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There has been a marked absence of the will of foreign investors to engage in Norway for many years. Some years ago we saw some interest from the Swedish market. Other foreign investors have been more or less conspicuous by their absence.
One can ask a number of questions as to why this is the case, but there is no easy answer. It is doubtful that it’s because we are so protective here in Norway that we feel we have to defend all that is ours, not least our ‘right to rule’. On the other hand, it may well be that our repeated ‘no’ to full membership in the EU has been a barrier. The no is of course still in force, so non- membership is not the main reason.
During the last year or two we have seen a marked increase in interest for investments in the Norwegian real estate market. Inflation has been remarkably low and stable during the last few years, and we have even seen a tendency towards deflation during the current year.
The authorities have a declared objective that the CPI shall be in the region of 2.5 %, and as one of the tools used to attain this objective interest rates in Norway have fallen to remarkably low levels. In July 2002 the key interest rate was 7% annually. Today it is 1.75%, and it is forecast that the interest rate will remain low and stable in the foreseeable future.
Rising oil prices and the falling dollar exchange rate have had a positive effect on our economy, and in an international perspective we have low unemployment. Less than 5% of the Norwegian work force is unemployed.
The Norwegian yield level has been at a higher level than that of the other Scandinavian countries. Only a few years ago the yield level in Oslo was around 2% higher than both Stockholm and Copenhagen.
In Norway, the general rule is that long-term lease contracts are entered into than is otherwise the case in Europe. It is not unusual that one enters into lease contracts of up to ten years in the office facilities market. Other commercial buildings such as combination/multi-purpose properties and similar have as a general rule somewhat shorter contracts, although they are longer than otherwise in Europe.
IPD’s unleveraged real estate returns last year rose to 7.8% from 6.8% in 2002 with the retail sector producing the best total returns with 12.8%. The residential sector saw its total returns fall sharply in 2003 to 8.1% from 14.6% in 2002, but the sector continued to produce higher returns than the office sector, which produced the lowest real estate returns at 6%.
The office market in Oslo remains un-balanced with a weak level of office lettings and the vacancy rate at around 10.5%. However, take-up gained some momentum during the first half of 2004 and there is little in the way of new supply. As a consequence, vacancy rates are now likely to have peaked and average rental levels are expected to remain stable.
International investors buy and show interest in commercial buildings when the location is good, when the real estate is fully leased on a long-term contract and when the lease is financially sound and the risk is thus small. When all these conditions are in place, arguments such as low interest rates, the low level of inflation and the presumption that the yield level will fall even further are effective in the decision making process.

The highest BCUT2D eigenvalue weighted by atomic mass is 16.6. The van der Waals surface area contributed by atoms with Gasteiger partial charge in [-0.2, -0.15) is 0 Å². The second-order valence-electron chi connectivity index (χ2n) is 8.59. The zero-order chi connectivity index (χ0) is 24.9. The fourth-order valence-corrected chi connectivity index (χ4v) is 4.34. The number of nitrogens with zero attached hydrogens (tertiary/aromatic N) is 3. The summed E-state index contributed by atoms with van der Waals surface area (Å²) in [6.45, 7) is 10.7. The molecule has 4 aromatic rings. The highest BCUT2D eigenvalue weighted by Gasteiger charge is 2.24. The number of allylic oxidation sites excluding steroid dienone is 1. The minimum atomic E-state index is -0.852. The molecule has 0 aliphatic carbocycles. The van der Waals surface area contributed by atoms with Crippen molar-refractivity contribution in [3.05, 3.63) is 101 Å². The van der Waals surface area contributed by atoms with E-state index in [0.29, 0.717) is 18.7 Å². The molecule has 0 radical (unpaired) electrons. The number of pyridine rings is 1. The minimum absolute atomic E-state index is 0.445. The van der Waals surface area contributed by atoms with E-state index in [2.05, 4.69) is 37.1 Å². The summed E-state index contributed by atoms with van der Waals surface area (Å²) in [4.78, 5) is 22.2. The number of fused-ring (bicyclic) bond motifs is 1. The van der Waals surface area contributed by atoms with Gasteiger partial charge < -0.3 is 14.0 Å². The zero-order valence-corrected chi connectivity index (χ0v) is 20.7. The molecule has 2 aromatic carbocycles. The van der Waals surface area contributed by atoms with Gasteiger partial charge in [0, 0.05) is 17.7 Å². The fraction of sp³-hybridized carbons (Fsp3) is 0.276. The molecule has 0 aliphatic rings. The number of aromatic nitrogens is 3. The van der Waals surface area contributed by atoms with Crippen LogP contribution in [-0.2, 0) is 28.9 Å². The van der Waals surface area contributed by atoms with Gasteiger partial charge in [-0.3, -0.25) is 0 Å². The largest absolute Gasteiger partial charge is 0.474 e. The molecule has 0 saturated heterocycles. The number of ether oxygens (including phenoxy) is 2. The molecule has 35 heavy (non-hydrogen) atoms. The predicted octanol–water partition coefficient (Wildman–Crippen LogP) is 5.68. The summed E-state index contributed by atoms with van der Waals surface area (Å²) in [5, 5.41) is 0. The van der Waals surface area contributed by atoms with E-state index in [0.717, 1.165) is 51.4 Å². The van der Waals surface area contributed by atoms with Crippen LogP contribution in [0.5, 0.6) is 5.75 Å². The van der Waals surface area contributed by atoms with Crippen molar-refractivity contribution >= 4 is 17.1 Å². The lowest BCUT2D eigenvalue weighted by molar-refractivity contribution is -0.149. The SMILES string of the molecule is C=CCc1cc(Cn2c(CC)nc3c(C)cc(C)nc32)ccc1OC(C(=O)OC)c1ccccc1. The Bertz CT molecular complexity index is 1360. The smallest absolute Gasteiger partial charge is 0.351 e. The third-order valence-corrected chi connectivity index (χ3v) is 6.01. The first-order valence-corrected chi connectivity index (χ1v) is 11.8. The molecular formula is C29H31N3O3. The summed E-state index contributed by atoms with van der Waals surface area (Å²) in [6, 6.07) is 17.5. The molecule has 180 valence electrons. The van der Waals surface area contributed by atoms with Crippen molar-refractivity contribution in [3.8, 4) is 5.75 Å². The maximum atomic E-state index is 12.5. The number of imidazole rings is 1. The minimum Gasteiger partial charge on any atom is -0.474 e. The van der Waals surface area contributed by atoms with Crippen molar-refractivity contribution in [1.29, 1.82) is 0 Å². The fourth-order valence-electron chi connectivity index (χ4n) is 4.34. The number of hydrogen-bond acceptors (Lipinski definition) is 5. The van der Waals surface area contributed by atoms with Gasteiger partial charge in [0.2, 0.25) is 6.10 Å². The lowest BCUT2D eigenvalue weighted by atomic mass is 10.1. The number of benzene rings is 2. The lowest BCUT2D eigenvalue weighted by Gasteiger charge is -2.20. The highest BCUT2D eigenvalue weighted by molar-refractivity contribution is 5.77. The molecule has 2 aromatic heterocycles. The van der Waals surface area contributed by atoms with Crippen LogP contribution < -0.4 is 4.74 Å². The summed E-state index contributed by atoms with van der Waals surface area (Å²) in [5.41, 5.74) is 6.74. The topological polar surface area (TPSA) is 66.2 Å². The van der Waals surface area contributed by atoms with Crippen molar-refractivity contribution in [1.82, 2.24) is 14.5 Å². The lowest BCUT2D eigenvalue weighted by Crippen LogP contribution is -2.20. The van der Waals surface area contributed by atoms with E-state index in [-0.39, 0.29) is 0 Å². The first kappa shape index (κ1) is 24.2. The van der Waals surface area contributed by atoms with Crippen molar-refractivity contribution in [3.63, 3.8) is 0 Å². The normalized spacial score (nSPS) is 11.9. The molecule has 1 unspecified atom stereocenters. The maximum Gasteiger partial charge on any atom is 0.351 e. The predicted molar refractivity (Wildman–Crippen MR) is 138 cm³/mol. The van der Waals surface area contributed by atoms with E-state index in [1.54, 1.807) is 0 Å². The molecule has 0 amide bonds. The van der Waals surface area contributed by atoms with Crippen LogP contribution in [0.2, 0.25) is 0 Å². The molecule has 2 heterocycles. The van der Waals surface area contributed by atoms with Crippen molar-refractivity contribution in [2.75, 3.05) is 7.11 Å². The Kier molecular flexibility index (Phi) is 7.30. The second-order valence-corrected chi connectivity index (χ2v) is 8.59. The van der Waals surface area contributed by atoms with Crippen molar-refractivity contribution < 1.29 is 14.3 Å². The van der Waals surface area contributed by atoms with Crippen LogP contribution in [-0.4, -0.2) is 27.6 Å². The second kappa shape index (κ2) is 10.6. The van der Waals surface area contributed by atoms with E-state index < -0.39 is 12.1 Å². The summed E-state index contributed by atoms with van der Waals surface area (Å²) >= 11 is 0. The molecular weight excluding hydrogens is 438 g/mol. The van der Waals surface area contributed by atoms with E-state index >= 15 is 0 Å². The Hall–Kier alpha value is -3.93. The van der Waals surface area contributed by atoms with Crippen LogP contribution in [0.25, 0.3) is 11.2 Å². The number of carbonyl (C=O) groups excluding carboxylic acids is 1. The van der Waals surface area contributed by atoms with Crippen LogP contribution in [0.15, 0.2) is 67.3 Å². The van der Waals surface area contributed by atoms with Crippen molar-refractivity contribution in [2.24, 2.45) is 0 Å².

Norwegian investors have not left the country to buy real estate. There have been a few short trips to Stockholm and Copenhagen, where we have seen a relatively strong level of interest. Among other projects, two major hotel real estate companies were recently taken over by Norwegian interests. Some of our life insurance companies have traded in real estate in the cities mentioned, and in some cases in London. In addition to this, we can point to investments in specialist areas such as shopping centres in the Baltics, Poland and elsewhere.
The rising oil price has had little or no effect on the investment market. The reason for this is the restrictive attitude of the state to using oil revenues. The authorities allocate a high proportion of oil revenues to the Oil Fund, which has the objective of investing in foreign debentures and funds. The ideal objective is that only the earnings from the Oil Fund shall be used in the day-to-day running of Norway. This objective is not attained every year, but this high proportion of the oil revenues are set aside for future generations and for the time when there is no more oil on the continental shelf.
Availability in the office facility market is currently in the region of 11%, and the experts believe that we will reach an approximate balance when free capacity falls below 5%. On the basis of this, an additional 500 000m2 of office space should have been leased out than is currently the case.
One result of the increase in available space to rent is that lease rates for office space have shown a tendency to fall since early 2001, and the trend is continuing on a slightly reduced level. It is not expected that lease rates will show any major upturn until 2008 at the earliest.
There are a number of foreign chain stores with ambitions to establish themselves in Norway, which is not always that easy. We have legislation that prevents the establishment of shopping centres with a larger area than 3,000 m2 if the location is outside town or city confines. Neither do facilities in attractive shopping streets exactly grow on trees in Norway. This lack of supply means there has been good interest in investing in the Norwegian retail market. We believe that this interest will persist during the coming years.
The interest in investments in Norway is not only apparent in the traditional investor groups; there is a particularly high level of activity being shown by foreign funds and syndication companies.
Olaf Vangstein is a director at Colliers Bjordal Partners

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